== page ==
The most helpful piece of info is the bar graph. The manual advises that if more than one segment is displayed, then it is probably an iron target. I can say with certainty that if one segment of the bar graph locks in and the number displayed locks on, you can "bet the farm" on the I.D. of that particular target. If you have several segments or parts of segments showing on the bar graph, it is absolutely an irregular-shaped piece of iron. I dug every target for the basis of this field test, and in every case where 2 or 3 partial segments were displayed, it was iron! I used the DeLeón on several beaches, lawns, woods, and even used it in a competition hunt down south that's notorious for the amount of iron remaining in the ground. For the novice to the average competition hunter, the DeLeón could save them a lot of time in proper target identification.

The best test of the DeLeón's power came in a field that I had just gotten permission to detect. The field was adjacent to a major highway that I traveled daily. I did some research on the area and learned that several businesses had existed along the field dating back to the late 1700s. I had about 2 hours left in the afternoon before I wrapped up this field test. I took along an extra Tesoro for the property owner and would you believe that he hunted with me? I spent a good deal of time checking his targets with the DeLeón meter. He came up with a pistol ball and musketball from the War of 1812 and/or Civil War period. I found a copper badge with a number on it in old English script, still to be identified. But by far the icing on the cake for the DeLeón was a Seated Liberty half-dime dated 1848 at a measured 11+ inches and an 1865 Indian cent from 10+ inches. Both finds were witnessed by a curious detectorist who walked out into the field. I was digging the half-dime while he chatted. When I got down to the top of my trowel, I could see the, "He’s got a beer can or a horseshoe," look on his face. All the time I was mentally saying, "Baby, don’t fail me now." When I finally checked the hole again and didn't get a response, my spectator grew silent. I started brushing away the rich humus dirt when lo and behold, there was lady Liberty smiling at me. He asked me to put the trowel back in the hole. He had to see it again—11+ inches. About thirty feet farther out in the field, the same scenario. I took a 6" to 8" deep plug and started scooping out more dirt. Bingo! An 1865 Indian cent in great shape at 10+ inches deep. He said, "I think I need to upgrade my machine to a lower priced one." He asked if I had a business card with me. I told him to follow me to my vehicle.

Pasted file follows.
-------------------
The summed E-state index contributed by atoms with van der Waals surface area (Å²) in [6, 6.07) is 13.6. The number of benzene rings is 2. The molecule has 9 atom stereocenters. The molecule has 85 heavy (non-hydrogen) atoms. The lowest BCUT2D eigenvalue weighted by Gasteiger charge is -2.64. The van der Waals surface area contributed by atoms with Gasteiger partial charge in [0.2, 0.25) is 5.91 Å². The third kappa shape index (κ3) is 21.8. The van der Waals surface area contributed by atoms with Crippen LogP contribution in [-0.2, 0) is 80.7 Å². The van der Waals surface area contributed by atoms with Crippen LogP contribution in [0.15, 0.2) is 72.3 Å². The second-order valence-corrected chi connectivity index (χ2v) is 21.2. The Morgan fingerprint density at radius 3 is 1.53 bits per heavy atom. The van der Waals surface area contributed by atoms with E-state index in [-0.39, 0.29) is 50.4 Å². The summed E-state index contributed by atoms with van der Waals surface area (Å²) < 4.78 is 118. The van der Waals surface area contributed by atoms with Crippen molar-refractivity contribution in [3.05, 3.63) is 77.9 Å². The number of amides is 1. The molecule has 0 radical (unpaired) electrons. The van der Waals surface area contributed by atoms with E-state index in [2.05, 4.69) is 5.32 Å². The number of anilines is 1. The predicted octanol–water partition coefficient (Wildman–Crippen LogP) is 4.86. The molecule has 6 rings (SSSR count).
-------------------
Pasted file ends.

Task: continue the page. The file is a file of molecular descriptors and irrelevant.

As I was walking off the field, my host advised me that the machine I loaned him was great, but he wanted the one I was using. Oh well, I guess I can part with another DeLeón.

I even got two of my grandchildren involved in the field test. Crystal and Matthew thought it was a cool machine. I don’t know whether that statement was due to the fact that there was actually an inch of snow on the ground or because it found money. Later, I was assured that it was because of the coins found. Success! Two new converts to the hobby.

The only feature that would complete this detector would be a frequency shift for use in competition hunting. Although there were only a couple of detectors that caused interference, it was still a distraction. But let me emphasize right now that I honestly do not believe there is a better I.D. machine on the market in or out of this price range. Lightweight, easy to operate, accurate, outstanding depth, and a lifetime guarantee. Tesoro has done it again!

(Ron Barnes is an authorized Tesoro dealer who operates Bay Country Metal Detectors in Clements, MD. If you have any questions about the DeLeón or any other Tesoro metal detector, please feel free to contact him at (301) 769-4352.)